Many motorists see driving as an A to B exercise, while others treat it like a hobby and some maybe even view it as therapy! Regardless of which camp you belong to, we all share (and pay for) the road and have a right to enjoy it.
Exercising basic etiquette helps make everyone’s trip a little more enjoyable – and a whole lot safer – by reducing the likelihood of arguments and dangerous situations. Read on to see the NRMA’s top driving etiquette tips for how to be a better, more courteous driver:
1. Manners cost nothing, but are priceless
A little effort goes a long way when it comes to polite gestures. Many situations on the road can warrant a friendly wave, but there are a few when it’s expected.
If another motorist has gone out of their way to make your trip a bit easier by letting you into a lane or giving way on a tight street, a wave of acknowledgement to show you appreciate their generosity is the decent thing to do.
Remember though, keep waves contained inside your vehicle and don’t use your hazard lights as a thankyou gesture.
2. Don’t be a space thief (even if it does sound cool)
This courtesy that should go without saying – yet is regularly neglected – is not pinching someone else’s parking spot.
While you may feel being frustrated or running late entitles you to a space, if another driver has clearly and reasonably signaled intent to take it before you have, the spot is theirs.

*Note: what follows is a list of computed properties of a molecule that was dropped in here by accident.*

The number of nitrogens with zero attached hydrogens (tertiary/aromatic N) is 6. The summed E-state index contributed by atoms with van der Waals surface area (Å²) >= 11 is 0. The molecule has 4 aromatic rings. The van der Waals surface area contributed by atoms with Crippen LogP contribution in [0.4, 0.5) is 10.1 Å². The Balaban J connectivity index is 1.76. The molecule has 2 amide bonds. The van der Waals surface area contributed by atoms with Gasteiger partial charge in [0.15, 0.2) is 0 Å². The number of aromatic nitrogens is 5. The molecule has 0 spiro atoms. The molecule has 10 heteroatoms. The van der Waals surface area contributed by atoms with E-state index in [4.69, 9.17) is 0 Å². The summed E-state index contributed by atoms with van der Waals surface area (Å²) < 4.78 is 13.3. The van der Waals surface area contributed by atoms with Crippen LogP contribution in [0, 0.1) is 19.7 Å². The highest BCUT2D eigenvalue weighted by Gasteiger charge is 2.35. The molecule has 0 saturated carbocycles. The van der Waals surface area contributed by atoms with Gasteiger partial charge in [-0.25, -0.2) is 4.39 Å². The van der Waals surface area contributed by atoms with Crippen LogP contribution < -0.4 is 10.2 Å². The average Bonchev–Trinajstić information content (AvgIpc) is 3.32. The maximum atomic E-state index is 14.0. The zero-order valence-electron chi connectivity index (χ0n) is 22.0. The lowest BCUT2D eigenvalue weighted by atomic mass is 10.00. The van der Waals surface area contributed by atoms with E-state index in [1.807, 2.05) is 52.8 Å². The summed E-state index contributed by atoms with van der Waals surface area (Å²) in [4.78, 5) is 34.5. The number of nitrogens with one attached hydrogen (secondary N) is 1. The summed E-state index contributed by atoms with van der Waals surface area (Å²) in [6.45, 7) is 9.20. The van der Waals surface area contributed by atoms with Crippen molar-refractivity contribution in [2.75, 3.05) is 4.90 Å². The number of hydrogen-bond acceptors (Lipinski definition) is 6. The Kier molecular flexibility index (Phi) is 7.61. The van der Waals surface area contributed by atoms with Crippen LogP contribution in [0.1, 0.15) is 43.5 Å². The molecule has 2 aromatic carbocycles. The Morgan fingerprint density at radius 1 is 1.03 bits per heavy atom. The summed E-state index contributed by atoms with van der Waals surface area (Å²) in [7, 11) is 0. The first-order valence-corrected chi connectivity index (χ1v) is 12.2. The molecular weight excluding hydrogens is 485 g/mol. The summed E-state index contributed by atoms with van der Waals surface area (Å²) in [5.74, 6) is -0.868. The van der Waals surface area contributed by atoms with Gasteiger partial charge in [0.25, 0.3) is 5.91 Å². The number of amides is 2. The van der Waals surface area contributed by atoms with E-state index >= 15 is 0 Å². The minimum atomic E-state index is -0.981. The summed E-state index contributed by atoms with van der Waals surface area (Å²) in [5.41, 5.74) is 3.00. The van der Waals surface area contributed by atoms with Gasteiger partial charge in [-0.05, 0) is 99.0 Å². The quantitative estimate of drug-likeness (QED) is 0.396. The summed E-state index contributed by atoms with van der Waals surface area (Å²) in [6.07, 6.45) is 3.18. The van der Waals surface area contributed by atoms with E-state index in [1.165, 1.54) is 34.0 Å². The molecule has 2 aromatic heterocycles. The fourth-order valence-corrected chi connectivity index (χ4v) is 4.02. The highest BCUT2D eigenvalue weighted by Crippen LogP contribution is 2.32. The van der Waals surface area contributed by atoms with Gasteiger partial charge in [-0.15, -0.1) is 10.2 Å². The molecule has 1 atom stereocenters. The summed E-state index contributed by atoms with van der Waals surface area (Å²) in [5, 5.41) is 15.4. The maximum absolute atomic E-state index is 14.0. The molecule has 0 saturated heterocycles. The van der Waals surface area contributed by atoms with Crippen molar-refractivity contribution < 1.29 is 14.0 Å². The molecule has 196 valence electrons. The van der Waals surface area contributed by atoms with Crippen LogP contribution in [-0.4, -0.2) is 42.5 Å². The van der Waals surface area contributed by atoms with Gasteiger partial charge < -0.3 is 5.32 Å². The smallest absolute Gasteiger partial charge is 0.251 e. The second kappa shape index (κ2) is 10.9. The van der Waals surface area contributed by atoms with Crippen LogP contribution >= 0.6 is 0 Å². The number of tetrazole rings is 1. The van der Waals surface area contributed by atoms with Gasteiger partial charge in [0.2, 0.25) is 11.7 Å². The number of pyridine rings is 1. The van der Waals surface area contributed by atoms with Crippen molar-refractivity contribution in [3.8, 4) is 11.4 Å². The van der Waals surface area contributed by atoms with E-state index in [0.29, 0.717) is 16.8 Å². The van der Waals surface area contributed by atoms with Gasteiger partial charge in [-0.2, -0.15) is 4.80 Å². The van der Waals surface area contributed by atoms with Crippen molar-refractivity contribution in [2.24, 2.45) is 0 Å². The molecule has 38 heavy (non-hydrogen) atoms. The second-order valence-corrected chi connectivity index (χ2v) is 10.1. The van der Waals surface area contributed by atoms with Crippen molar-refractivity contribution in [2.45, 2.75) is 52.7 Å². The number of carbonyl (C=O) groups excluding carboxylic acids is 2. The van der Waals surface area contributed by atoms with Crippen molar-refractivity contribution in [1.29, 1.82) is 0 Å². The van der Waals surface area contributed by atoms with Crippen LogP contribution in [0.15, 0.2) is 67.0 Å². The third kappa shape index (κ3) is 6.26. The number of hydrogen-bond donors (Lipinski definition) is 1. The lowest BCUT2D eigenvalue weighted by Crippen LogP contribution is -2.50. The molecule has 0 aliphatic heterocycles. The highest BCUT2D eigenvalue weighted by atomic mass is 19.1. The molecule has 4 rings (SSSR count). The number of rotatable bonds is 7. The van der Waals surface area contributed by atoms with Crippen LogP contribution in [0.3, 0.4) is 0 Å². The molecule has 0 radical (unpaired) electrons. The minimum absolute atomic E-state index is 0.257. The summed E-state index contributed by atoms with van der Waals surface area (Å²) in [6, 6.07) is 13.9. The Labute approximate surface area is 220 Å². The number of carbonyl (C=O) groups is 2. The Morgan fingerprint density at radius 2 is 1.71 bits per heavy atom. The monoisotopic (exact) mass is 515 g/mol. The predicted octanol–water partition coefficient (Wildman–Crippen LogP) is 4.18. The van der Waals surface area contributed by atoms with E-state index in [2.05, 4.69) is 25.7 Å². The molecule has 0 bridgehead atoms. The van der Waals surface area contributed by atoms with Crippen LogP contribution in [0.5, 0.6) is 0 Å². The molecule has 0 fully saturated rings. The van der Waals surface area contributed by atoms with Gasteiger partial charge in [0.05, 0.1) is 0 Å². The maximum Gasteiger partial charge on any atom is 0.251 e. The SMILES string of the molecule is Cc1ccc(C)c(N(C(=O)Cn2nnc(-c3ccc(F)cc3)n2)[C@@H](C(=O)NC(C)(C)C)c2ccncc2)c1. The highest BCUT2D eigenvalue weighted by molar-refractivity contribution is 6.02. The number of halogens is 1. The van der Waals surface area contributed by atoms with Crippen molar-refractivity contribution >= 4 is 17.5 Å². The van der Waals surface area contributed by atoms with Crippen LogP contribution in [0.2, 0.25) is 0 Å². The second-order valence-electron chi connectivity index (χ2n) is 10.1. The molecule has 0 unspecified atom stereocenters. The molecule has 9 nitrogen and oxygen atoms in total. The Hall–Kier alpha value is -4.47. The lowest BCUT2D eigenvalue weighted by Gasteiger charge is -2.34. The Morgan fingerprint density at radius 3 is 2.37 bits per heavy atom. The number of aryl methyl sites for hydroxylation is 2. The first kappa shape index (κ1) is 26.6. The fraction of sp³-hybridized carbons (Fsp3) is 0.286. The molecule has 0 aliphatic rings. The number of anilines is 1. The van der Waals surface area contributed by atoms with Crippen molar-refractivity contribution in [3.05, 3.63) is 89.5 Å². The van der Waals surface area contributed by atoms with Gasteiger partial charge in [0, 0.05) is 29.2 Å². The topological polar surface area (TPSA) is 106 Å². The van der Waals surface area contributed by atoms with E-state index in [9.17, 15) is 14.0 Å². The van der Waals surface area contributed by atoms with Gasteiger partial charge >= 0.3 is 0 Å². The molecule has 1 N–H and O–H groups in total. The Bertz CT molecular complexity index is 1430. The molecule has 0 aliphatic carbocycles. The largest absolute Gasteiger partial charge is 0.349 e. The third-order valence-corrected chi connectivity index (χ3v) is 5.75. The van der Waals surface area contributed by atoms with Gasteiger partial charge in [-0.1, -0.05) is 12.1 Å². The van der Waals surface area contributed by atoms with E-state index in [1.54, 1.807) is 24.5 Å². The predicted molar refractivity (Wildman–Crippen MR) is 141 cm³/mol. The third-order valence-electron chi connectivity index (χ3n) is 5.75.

Remain calm and courteous while on the hunt for a park. Road rage can escalate dramatically in car parks, and drivers have a generally higher chance of meeting someone who has wronged them again – either behind the wheel or on-foot.
3. Indicating properly sends the right kind of signal
Vehicles are fitted with indicator lights for a reason. Using them properly is not only expected by other motorists, but legally required by the NSW Government. Other road users will appreciate you taking the time to ensure everyone's safety.
The rules surrounding when (and when not to) use your indicator lights are clear. A quick bit of research will make you a safer and more courteous driver, and less likely to incite rage but putting yourself and others in danger.
4. Save tooting your own horn for dinner parties
Horns are fitted to vehicles as a safety feature and should be treated as something you’re glad to have but hope you never need.
Using your horn as a loudspeaker to voice your annoyance – or even a quick toot to friends as you depart – are both seen as misuse of your horn and can result in a heavy fine.
With this in mind, only use your vehicle’s horn to warn pedestrians, animals and other motorists of your approach or position of the vehicle, or as part of an anti-theft device, or an alcohol interlock device, fitted to the vehicle.
5. Times road rage has been helpful: zero
Certain things just don’t improve a situation, and reacting to driving – even if it is poor – with swearing and rude gestures is one of them.
If you wouldn’t say or do something to someone in a different environment, then you shouldn’t be doing it on the road. An obscene gesture or verbal insult towards pedestrians or other motorists is not okay because you feel safe inside your car.